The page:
Courts reviewing a bankruptcy court’s decision to approve a chapter 11 reorganization plan over the objections of an interested party must consider not only the merits, but also (if implementation of the plan was not stayed) potential injury to the reliance interests of other parties relying on the plan. These issues are confronted in Drivetrain, LLC v. Kozel (In re Abengoa Bioenergy Biomass of Kansas), 2020 WL 2121449 (10th Cir. May 5, 2020), a recent Tenth Circuit decision holding, based on circuit precedent, that an objector’s challenge to a chapter 11 plan that had already been implemented was barred under the doctrine of equitable mootness. Nonetheless, the decision noted that the doctrine is controversial and open to question.
Abengoa, S.A. is a Spanish engineering conglomerate. Several of its US subsidiaries filed for bankruptcy in 2016, some in Missouri, and one, Abengoa Bioenergy Biomass of Kansas (“ABBK”), in Kansas. ABBK’s trustee proposed a liquidation plan that subordinated inter-company claims from Abengoa’s other subsidiaries below other general unsecured claims, resulting in no recovery on those claims. Drivetrain LLC, the liquidating trustee in the Missouri case, objected to the plan, which the bankruptcy court approved over Drivetrain’s objection. Drivetrain sought a stay of plan implementation from the bankruptcy court and the district court, and was unsuccessful. After the estate’s assets were substantially distributed, ABBK’s trustee sought to dismiss Drivetrain’s appeal of the plan confirmation as equitably moot. The district court agreed that the appeal was equitably moot, pointing to the potential for harm to innocent third-party creditors. Drivetrain appealed to the Tenth Circuit.
The Tenth Circuit explained that every circuit has accepted the equitable mootness doctrine, under which courts dismiss appeals of plan confirmation where confirmed plans have been substantially carried out and reversal would be impracticable because of its effects on innocent third parties acting in reliance on the confirmed plan. Relying on Search Market Direct, Inc. v. Paige (In re Paige), 584 F.3d 1327 (10th Cir. 2009), the court noted the six-question test for equitable mootness in the Tenth Circuit:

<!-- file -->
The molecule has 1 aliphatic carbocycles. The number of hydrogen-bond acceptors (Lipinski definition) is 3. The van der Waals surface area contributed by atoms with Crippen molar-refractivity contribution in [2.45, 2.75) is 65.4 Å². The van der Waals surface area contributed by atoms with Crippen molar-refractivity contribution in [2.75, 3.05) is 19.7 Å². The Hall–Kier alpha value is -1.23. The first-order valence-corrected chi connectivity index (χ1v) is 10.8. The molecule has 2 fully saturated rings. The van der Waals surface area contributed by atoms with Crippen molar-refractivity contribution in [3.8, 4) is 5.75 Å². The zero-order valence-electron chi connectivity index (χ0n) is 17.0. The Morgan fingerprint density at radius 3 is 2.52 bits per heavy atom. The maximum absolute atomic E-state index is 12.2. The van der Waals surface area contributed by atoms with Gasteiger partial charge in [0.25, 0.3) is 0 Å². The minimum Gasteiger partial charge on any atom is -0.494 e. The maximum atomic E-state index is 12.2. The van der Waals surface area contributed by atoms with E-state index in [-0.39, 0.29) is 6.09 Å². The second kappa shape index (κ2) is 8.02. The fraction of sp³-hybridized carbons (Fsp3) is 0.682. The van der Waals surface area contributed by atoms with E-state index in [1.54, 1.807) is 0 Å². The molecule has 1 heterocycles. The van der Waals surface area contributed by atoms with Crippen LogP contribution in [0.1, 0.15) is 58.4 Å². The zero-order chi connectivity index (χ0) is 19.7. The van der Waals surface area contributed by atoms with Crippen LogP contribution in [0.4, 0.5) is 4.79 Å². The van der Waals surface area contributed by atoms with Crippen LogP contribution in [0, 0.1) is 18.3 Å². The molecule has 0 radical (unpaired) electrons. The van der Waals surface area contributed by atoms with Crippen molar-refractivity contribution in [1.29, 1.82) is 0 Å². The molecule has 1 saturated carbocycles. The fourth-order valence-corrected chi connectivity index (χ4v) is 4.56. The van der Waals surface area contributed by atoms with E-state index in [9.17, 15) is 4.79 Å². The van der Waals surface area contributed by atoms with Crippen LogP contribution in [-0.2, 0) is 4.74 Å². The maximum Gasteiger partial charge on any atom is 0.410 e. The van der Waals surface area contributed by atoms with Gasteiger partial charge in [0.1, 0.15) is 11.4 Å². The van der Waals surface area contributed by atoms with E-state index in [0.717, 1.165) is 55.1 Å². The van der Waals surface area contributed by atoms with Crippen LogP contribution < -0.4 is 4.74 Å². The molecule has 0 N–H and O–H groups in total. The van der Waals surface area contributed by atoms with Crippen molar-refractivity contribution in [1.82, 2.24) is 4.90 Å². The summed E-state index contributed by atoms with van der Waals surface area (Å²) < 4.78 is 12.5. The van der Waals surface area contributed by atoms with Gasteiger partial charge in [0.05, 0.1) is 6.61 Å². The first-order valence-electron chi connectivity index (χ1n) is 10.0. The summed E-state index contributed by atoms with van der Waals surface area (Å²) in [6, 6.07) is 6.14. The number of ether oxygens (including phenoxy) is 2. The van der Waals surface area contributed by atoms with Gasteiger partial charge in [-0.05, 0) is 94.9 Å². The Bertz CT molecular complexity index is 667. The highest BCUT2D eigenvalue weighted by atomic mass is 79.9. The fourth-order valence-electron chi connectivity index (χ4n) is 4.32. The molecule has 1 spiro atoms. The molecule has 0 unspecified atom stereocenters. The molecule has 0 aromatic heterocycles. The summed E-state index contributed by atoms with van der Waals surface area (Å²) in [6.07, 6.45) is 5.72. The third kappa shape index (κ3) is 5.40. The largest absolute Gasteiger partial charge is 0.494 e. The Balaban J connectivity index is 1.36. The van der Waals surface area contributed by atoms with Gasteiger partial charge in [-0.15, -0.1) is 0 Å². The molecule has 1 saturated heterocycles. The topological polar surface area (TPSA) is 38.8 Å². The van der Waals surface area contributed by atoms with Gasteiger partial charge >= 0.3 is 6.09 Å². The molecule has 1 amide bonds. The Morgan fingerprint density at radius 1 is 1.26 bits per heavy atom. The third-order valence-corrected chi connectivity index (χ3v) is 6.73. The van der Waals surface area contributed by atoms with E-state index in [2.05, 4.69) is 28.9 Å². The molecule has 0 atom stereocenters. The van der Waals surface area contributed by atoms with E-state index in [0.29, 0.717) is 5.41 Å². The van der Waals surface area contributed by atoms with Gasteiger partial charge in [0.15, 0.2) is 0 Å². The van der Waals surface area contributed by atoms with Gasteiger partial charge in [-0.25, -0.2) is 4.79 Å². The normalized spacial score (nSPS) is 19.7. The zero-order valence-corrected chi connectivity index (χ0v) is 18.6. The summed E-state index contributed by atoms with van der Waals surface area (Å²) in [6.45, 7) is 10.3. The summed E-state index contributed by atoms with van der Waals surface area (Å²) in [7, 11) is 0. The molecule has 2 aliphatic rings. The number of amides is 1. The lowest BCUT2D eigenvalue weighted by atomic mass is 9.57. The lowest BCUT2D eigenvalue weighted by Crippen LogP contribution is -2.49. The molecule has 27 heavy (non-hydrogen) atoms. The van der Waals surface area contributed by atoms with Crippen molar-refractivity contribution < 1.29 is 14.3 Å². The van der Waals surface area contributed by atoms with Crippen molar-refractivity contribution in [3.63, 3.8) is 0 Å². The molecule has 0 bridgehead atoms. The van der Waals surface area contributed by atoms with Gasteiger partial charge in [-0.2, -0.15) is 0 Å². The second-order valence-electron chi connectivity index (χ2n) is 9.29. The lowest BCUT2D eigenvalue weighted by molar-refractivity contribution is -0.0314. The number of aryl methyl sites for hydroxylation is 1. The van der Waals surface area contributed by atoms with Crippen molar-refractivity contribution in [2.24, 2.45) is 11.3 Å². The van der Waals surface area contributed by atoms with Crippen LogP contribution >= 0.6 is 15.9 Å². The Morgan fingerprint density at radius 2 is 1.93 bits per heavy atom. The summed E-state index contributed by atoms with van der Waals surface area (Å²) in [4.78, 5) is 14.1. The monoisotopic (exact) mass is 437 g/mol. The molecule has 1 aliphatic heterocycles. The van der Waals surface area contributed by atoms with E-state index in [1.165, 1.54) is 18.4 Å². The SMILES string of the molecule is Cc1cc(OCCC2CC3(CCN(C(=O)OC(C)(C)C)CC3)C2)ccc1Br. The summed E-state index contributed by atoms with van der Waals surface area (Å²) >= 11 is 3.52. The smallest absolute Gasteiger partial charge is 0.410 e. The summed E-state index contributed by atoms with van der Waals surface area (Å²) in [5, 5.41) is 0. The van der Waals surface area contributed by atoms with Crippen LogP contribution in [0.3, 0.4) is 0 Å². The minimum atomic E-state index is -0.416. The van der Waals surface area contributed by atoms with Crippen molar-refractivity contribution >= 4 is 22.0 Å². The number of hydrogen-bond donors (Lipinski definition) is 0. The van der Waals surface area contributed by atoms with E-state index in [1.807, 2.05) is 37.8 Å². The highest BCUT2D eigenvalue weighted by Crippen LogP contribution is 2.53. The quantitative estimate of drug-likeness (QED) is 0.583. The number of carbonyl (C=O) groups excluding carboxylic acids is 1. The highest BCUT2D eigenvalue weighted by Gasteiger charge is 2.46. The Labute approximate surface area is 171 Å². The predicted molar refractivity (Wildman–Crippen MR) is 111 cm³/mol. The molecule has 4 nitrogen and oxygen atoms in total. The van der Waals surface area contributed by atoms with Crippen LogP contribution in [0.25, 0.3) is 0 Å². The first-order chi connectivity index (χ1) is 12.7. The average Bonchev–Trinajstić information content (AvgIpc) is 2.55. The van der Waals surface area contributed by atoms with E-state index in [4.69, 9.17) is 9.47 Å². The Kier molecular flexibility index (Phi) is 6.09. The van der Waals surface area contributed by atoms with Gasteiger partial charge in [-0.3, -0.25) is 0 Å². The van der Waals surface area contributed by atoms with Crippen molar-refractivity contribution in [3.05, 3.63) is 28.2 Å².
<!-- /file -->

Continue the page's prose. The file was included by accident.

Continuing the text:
(1) Has the appellant sought and/or obtained a stay pending appeal? (2) Has the appealed plan been substantially consummated? (3) Will the rights of innocent third parties be adversely affected by reversal of the confirmed plan? (4) Will the public-policy need for reliance on the confirmed bankruptcy plan—and the need for creditors generally to be able to rely upon decisions of the bankruptcy court—be undermined by reversal of the plan? (5) If the appellant’s challenge were upheld, what would be the likely impact upon a successful reorganization of the debtor? And (6) based upon a quick look at the merits of the appellant’s challenge to the plan, is it legally meritorious or equitably compelling?
Abengoa, 2020 WL 2121449, at *3. The third question, about the effects on third-party creditors, is the foremost concern.
The Tenth Circuit rejected Drivetrain’s argument that equitable mootness was not applicable here because the chapter 11 plan was a liquidation plan rather than a more conventional reorganization plan. The court made clear that details of a plan can affect the analysis, but there is no categorical bar to applying equitable mootness to a chapter 11 plan of liquidation.
The Tenth Circuit proceeded to apply the test here. The stay pending appeal factor disfavored equitable mootness because Drivetrain had diligently sought a stay, even though it had been unsuccessful. The substantial consummation factor favored equitable mootness, because the parties agreed that the plan had been substantially consummated, and because consummation had involved multiple large transactions that would be difficult to unwind. The innocent third parties factor also favored equitable mootness, because creditors receiving distributions had relied on the plan confirmation. (The Tenth Circuit rejected Drivetrain’s argument that such creditors should not be considered “innocent” because the most significant creditors knew of its objections and pending appeal, concluding that such an analysis was only appropriate where creditors participated in the proceedings beyond what one would ordinarily expect of an interested third-party creditor.) The public policy needs factor likewise favored equitable mootness, with the Tenth Circuit noting that ABBK had withdrawn millions of dollars of claims with prejudice from the Missouri bankruptcy in reliance on the confirmed plan. The impact on reorganization factor cut against equitable mootness, because there was no going concern emerging from the bankruptcy process. Finally, the sixth factor, a quick look on the merits, favored equitable mootness, because the bankruptcy court had appropriately concluded that the other Abengoa subsidiaries had not expected to be repaid and the claims were not the product of arms-length bargaining. The Tenth Circuit thus held that the district court did not abuse its discretion in dismissing the appeal as equitably moot.
In the course of its analysis, the Tenth Circuit expressed some uncertainty about the precedent it applied. The Tenth Circuit noted that the equitable-mootness doctrine has judicial and academic critics who object to the lack of a textual anchor and to its facilitation of deference to bankruptcy courts. However, since the Supreme Court has not weighed in, the court adhered to circuit precedent.